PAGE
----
NPG 5245

Versions and copies after Holbein

The National Portrait Gallery Holbein variants derive from entirely different sources and were purchased between 1866 and 1979 from private collections, dealers and the wider art market.  They largely appear to derive from different workshops and thus have nothing in common as a group other than the relationship of the source to Holbein.  Therefore it would seem likely that this evidence (based upon technical analysis) might indicate that many copies after Holbein in other collections belong to this later period.  It certainly appears that there was an emerging market in the later sixteenth century for portraits of members of the court of Henry VIII, or perhaps as Holbein’s reputation continued to be celebrated, for compositions by Holbein himself.

The following dendrochronology results were found on NPG versions after Holbein:

NPG No. and sitter

Wood type and origin

Dendro date: last tree ring

Likely date of production

Date of Holbein original

210 Sir William Butts

Eastern Baltic oak

1563 (tree felled after 1571)

c.1580s- 1590s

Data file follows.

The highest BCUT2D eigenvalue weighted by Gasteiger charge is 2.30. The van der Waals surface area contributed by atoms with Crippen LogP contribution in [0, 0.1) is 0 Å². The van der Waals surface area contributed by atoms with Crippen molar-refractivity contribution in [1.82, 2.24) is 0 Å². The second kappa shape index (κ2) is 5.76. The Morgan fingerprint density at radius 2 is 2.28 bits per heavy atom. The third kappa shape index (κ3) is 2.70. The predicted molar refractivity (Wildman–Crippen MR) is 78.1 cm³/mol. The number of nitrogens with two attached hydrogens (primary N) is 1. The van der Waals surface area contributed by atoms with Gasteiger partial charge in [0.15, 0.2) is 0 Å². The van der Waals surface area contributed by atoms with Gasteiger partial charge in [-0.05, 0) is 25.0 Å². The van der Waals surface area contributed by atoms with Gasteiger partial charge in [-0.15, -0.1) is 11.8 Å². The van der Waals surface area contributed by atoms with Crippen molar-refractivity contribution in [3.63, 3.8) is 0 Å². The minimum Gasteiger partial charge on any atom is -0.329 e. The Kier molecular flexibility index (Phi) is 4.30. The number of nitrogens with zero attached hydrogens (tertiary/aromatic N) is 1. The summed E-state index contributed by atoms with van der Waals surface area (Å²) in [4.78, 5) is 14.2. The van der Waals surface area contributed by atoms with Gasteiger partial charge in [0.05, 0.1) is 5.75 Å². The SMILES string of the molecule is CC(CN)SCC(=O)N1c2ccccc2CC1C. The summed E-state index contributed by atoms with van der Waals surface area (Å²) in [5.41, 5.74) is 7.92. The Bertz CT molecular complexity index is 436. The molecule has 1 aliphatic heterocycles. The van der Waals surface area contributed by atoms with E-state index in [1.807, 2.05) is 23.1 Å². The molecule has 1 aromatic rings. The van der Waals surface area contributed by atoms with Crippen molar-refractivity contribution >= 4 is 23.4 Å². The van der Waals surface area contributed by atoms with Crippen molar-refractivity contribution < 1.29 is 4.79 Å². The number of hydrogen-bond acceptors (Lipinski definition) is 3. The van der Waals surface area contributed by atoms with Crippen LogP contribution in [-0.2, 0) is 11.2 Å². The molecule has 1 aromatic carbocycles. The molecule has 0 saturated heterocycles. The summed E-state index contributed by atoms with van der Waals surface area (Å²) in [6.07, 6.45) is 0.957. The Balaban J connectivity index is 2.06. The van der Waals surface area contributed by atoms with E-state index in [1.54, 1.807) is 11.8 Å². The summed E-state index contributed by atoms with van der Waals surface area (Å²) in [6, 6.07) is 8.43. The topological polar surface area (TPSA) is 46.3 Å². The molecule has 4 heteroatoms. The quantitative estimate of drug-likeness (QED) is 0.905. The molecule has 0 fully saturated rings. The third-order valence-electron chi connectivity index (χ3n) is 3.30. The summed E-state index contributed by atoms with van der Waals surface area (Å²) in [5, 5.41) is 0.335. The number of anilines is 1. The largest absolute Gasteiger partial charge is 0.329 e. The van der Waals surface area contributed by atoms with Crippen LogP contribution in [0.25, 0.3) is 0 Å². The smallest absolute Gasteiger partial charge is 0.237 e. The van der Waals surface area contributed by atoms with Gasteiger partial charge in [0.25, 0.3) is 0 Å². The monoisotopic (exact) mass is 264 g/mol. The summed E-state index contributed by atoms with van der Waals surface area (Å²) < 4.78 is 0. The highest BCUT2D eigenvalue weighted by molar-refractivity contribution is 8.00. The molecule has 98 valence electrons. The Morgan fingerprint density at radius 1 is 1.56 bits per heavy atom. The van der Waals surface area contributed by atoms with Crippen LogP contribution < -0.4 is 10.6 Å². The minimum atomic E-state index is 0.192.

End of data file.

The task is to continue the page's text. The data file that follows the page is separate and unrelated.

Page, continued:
4912 Sir Richard Southwell

English oak

1578 (tree felled after 1588)

c.1590s- 1600s


5245 Nicholas Kratzer

Eastern Baltic oak

1577 (tree felled after 1585)



1727 Thomas Cromwell

Eastern Baltic oak




2094 William Warham

Eastern Baltic oak

1600 (tree felled) after 1605

c.1610s- 1620s


William Warham, Lambeth Palace version

Eastern Baltic oak - check

Tree felled after 1568



1119 Unknown woman, called Catherine Howard

German/ Polish oak

1609 (with sapwood)

late 17th century of later on stylistic grounds



William Warham
after Hans Holbein the Younger
early 17th century, based on a work of 1527
NPG 2094

William Warham, by kind permission of the Archbishop of Canterbury and the Church Commissioners

William Warham, by kind permission of the Archbishop of Canterbury and the Church Commissioners